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English citations of piecemeal

Adverb: piece by piece[edit]

1726 1816 1819 1847 1909 1914
ME « 15th c. 16th c. 17th c. 18th c. 19th c. 20th c. 21st c.
  • 1726 - Jonathan Swift, Gulliver's Travels, book II, part 3
    Some of them seized my cake, and carried it piecemeal away; others flew about my head and face, confounding me with the noise, and putting me in the utmost terror of their stings.
  • 1816 - George Gordon, Lord Byron, Darkness
    Ships sailorless lay rotting on the sea,
    And their masts fell down piecemeal
  • 1819 - Washington Irving, The Sketchbook of Geoffrey Crayon, Preface
    The following papers, with two exceptions, were written in England, and formed but part of an intended series for which I had made notes and memorandums. Before I could mature a plan, however, circumstances compelled me to send them piecemeal to the United States, where they were published from time to time in portions or numbers.
  • 1847 - Herman Melville, Omoo, chapter LXII
    Before we left the shed, the old fellow toppled the whole concern over, and dragged it away piecemeal.
  • 1909 - Bram Stoker, The Lady of the Shroud, book IX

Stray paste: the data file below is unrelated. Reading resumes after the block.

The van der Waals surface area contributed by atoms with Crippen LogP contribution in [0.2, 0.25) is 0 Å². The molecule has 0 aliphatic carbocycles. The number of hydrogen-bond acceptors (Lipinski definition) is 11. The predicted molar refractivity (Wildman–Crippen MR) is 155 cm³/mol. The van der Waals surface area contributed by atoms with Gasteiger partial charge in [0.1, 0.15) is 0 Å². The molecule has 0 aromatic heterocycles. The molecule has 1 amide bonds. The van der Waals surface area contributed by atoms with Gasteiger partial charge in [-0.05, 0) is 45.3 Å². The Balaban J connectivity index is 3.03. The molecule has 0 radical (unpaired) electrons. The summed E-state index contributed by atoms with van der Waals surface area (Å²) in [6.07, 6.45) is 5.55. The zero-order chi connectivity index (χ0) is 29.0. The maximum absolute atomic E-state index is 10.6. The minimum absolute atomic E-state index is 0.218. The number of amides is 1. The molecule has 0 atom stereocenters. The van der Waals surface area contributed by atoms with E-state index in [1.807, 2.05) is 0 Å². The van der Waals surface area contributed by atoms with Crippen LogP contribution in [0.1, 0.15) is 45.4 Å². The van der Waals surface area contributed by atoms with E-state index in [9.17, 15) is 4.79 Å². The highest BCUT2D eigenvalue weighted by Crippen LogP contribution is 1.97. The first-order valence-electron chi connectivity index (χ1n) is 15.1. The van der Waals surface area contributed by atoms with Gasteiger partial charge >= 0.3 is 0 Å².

...when Greece was almost a byword, and when Albania as a nation--though still nominally subject--was of such unimpaired virility that there were great possibilities of her future, it was imperative that something must happen if the Balkan race was not to be devoured piecemeal by her northern neighbours.
  • 1914 - Saki, The Forbidden Buzzards
    It’s as bad as selling a man a horse with half a dozen latent vices and watching him discover them piecemeal in the course of the hunting season.

Adverb: into pieces or parts[edit]

1849 1888
ME « 15th c. 16th c. 17th c. 18th c. 19th c. 20th c. 21st c.
  • 1849 - The Mabinogion, The Dream of Rhonabwy, translated by Lady Charlotte Guest from the anonymous medieval manuscript
    And when they had played awhile, they heard a mighty tumult, and a wailing of men, and a croaking of Ravens, as they carried the men in their strength into the air, and, tearing them betwixt them, let them fall piecemeal to the earth.
  • 1888 - The Whitehall Murder, Daily Telegraph (London), October 03
    A few years ago also there was the case of Kate Webster, who at Richmond murdered her mistress, and, fiend-like, cut the body up piecemeal, and tried to dispose of it in various ways by small portions.

Adjective: made or done in pieces[edit]

1821 1947 1965
ME « 15th c. 16th c. 17th c. 18th c. 19th c. 20th c. 21st c.